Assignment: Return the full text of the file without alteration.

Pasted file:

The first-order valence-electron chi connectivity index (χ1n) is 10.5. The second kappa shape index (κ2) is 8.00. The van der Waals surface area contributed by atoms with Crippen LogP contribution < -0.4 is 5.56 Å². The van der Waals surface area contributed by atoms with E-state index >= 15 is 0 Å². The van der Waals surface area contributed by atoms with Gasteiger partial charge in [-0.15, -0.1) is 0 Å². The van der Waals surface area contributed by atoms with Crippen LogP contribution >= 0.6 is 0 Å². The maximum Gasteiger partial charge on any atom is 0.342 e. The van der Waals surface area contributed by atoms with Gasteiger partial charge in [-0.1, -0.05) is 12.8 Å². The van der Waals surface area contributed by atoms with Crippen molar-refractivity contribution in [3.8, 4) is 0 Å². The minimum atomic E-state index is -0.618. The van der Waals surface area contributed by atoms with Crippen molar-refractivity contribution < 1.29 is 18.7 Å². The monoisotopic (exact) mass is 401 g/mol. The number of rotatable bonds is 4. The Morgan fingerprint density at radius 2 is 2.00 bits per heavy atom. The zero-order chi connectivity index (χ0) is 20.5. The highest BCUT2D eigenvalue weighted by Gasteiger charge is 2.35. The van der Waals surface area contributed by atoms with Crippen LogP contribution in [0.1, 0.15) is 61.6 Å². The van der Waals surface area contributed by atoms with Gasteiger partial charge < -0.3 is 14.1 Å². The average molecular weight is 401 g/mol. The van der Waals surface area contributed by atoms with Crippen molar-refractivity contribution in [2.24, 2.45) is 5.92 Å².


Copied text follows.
The first-order valence-electron chi connectivity index (χ1n) is 10.5. The second kappa shape index (κ2) is 8.00. The van der Waals surface area contributed by atoms with Crippen LogP contribution < -0.4 is 5.56 Å². The van der Waals surface area contributed by atoms with E-state index >= 15 is 0 Å². The van der Waals surface area contributed by atoms with Gasteiger partial charge in [-0.15, -0.1) is 0 Å². The van der Waals surface area contributed by atoms with Crippen LogP contribution >= 0.6 is 0 Å². The maximum Gasteiger partial charge on any atom is 0.342 e. The van der Waals surface area contributed by atoms with Gasteiger partial charge in [-0.1, -0.05) is 12.8 Å². The van der Waals surface area contributed by atoms with Crippen molar-refractivity contribution in [3.8, 4) is 0 Å². The minimum atomic E-state index is -0.618. The van der Waals surface area contributed by atoms with Crippen molar-refractivity contribution < 1.29 is 18.7 Å². The monoisotopic (exact) mass is 401 g/mol. The number of rotatable bonds is 4. The Morgan fingerprint density at radius 2 is 2.00 bits per heavy atom. The zero-order chi connectivity index (χ0) is 20.5. The highest BCUT2D eigenvalue weighted by Gasteiger charge is 2.35. The van der Waals surface area contributed by atoms with Crippen LogP contribution in [0.1, 0.15) is 61.6 Å². The van der Waals surface area contributed by atoms with Gasteiger partial charge < -0.3 is 14.1 Å². The average molecular weight is 401 g/mol. The van der Waals surface area contributed by atoms with Crippen molar-refractivity contribution in [2.24, 2.45) is 5.92 Å².